created limit

Creation of limits


Let F:CDF\colon C\to D be a functor and J:ICJ\colon I\to C a diagram. We say that FF creates limits for JJ if JJ has a limit whenever the composite FJF\circ J has a limit, and FF both preserves and reflects limits of JJ. This means that, in addition to JJ having a limit whenever FJF \circ J does, a cone over JJ in CC is a limiting cone if and only if its image in DD is a limiting cone over FJF\circ J.

Of course, a functor FF creates a colimit if F opF^{op} creates the corresponding limit.

If FF creates all limits or colimits of a given type (i.e. over a given category II), we simply say that FF creates that sort of limit (e.g. FF creates products, FF creates equalizers, etc.).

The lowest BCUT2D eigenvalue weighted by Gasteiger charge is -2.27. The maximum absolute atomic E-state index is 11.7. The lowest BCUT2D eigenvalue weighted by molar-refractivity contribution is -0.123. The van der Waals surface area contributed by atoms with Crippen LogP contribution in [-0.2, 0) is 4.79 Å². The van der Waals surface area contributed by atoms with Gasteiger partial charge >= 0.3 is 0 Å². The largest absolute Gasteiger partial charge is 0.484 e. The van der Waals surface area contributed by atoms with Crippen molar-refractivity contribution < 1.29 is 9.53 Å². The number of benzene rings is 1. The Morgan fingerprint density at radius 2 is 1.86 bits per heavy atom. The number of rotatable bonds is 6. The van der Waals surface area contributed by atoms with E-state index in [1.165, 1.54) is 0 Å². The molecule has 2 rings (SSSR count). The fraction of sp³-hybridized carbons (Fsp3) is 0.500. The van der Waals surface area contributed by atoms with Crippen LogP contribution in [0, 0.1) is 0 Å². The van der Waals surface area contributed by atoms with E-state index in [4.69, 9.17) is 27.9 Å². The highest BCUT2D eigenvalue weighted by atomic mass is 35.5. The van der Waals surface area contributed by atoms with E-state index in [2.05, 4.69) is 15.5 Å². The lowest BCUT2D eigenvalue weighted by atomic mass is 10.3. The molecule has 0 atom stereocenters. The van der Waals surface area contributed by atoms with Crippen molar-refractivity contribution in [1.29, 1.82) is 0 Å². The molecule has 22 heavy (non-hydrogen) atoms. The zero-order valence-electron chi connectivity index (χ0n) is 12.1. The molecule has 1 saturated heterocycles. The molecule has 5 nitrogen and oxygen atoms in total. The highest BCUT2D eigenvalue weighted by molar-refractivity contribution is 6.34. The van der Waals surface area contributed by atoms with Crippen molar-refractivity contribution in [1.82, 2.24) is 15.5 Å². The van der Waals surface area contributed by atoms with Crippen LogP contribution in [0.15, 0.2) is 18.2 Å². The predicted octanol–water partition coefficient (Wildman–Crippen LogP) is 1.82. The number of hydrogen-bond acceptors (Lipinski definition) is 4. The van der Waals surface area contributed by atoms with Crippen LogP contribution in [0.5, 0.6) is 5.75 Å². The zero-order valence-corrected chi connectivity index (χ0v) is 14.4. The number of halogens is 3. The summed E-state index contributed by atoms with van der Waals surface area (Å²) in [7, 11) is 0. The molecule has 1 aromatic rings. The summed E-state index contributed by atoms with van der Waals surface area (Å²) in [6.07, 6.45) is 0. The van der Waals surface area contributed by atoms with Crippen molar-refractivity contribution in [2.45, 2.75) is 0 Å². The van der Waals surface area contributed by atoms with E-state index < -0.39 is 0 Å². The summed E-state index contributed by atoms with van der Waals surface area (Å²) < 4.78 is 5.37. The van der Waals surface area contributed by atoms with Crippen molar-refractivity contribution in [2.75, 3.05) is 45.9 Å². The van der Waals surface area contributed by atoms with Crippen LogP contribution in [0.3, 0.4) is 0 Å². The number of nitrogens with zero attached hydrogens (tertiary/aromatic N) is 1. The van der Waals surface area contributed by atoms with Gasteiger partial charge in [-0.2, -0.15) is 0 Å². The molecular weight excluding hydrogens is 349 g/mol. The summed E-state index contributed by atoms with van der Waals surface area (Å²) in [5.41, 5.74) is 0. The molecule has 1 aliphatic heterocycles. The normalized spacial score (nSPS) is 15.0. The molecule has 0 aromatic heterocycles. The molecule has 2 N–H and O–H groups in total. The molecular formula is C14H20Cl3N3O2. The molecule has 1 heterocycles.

A monadic functor creates all limits that exist in its codomain, and all colimits that exist in its codomain and are preserved by the corresponding monad (or, equivalently, by the monadic functor itself). Creation of a particular sort of split coequalizer figures prominently in Beck’s monadicity theorem.

One should beware that in Categories Work, a more restrictive notion of “creation” is used which requires the every limit in DD to lift to one in CC uniquely on the nose, rather than merely up to isomorphism. This corresponds to a version of the monadicity theorem which asserts an isomorphism of categories, rather than merely an equivalence.

Revised on April 1, 2016 06:02:34 by Urs Schreiber (